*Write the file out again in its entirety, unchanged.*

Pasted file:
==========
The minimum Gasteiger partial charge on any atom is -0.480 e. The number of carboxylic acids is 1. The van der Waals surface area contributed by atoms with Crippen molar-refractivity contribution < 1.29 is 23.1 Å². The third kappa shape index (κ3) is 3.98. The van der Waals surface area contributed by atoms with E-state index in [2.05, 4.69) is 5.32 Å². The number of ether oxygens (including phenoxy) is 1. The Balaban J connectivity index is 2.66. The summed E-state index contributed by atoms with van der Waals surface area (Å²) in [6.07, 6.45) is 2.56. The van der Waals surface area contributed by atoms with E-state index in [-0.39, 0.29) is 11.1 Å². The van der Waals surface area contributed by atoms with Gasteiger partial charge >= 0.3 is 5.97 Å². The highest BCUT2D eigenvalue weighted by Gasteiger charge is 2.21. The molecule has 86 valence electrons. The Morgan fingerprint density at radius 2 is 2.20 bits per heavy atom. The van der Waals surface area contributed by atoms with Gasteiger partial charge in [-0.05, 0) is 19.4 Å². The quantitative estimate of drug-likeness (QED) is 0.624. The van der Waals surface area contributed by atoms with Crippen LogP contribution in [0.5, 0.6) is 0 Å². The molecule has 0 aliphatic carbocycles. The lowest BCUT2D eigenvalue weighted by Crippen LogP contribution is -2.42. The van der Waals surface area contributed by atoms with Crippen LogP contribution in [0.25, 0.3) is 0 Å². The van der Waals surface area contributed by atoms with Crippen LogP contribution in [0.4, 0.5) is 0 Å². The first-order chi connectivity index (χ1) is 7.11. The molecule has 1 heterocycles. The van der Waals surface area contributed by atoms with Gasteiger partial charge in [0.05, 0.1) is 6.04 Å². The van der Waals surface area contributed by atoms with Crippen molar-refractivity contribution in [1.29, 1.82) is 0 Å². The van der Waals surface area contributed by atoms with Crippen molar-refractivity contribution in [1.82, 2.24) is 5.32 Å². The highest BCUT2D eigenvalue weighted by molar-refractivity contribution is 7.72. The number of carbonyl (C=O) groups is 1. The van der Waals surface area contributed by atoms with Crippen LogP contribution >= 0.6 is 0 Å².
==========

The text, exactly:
The minimum Gasteiger partial charge on any atom is -0.480 e. The number of carboxylic acids is 1. The van der Waals surface area contributed by atoms with Crippen molar-refractivity contribution < 1.29 is 23.1 Å². The third kappa shape index (κ3) is 3.98. The van der Waals surface area contributed by atoms with E-state index in [2.05, 4.69) is 5.32 Å². The number of ether oxygens (including phenoxy) is 1. The Balaban J connectivity index is 2.66. The summed E-state index contributed by atoms with van der Waals surface area (Å²) in [6.07, 6.45) is 2.56. The van der Waals surface area contributed by atoms with E-state index in [-0.39, 0.29) is 11.1 Å². The van der Waals surface area contributed by atoms with Gasteiger partial charge >= 0.3 is 5.97 Å². The highest BCUT2D eigenvalue weighted by Gasteiger charge is 2.21. The molecule has 86 valence electrons. The Morgan fingerprint density at radius 2 is 2.20 bits per heavy atom. The van der Waals surface area contributed by atoms with Gasteiger partial charge in [-0.05, 0) is 19.4 Å². The quantitative estimate of drug-likeness (QED) is 0.624. The van der Waals surface area contributed by atoms with Crippen LogP contribution in [0.5, 0.6) is 0 Å². The molecule has 0 aliphatic carbocycles. The lowest BCUT2D eigenvalue weighted by Crippen LogP contribution is -2.42. The van der Waals surface area contributed by atoms with Crippen LogP contribution in [0.25, 0.3) is 0 Å². The van der Waals surface area contributed by atoms with Crippen LogP contribution in [0.4, 0.5) is 0 Å². The first-order chi connectivity index (χ1) is 7.11. The molecule has 1 heterocycles. The van der Waals surface area contributed by atoms with Gasteiger partial charge in [0.05, 0.1) is 6.04 Å². The van der Waals surface area contributed by atoms with Crippen molar-refractivity contribution in [1.29, 1.82) is 0 Å². The van der Waals surface area contributed by atoms with Crippen molar-refractivity contribution in [1.82, 2.24) is 5.32 Å². The highest BCUT2D eigenvalue weighted by molar-refractivity contribution is 7.72. The number of carbonyl (C=O) groups is 1. The van der Waals surface area contributed by atoms with Crippen LogP contribution >= 0.6 is 0 Å².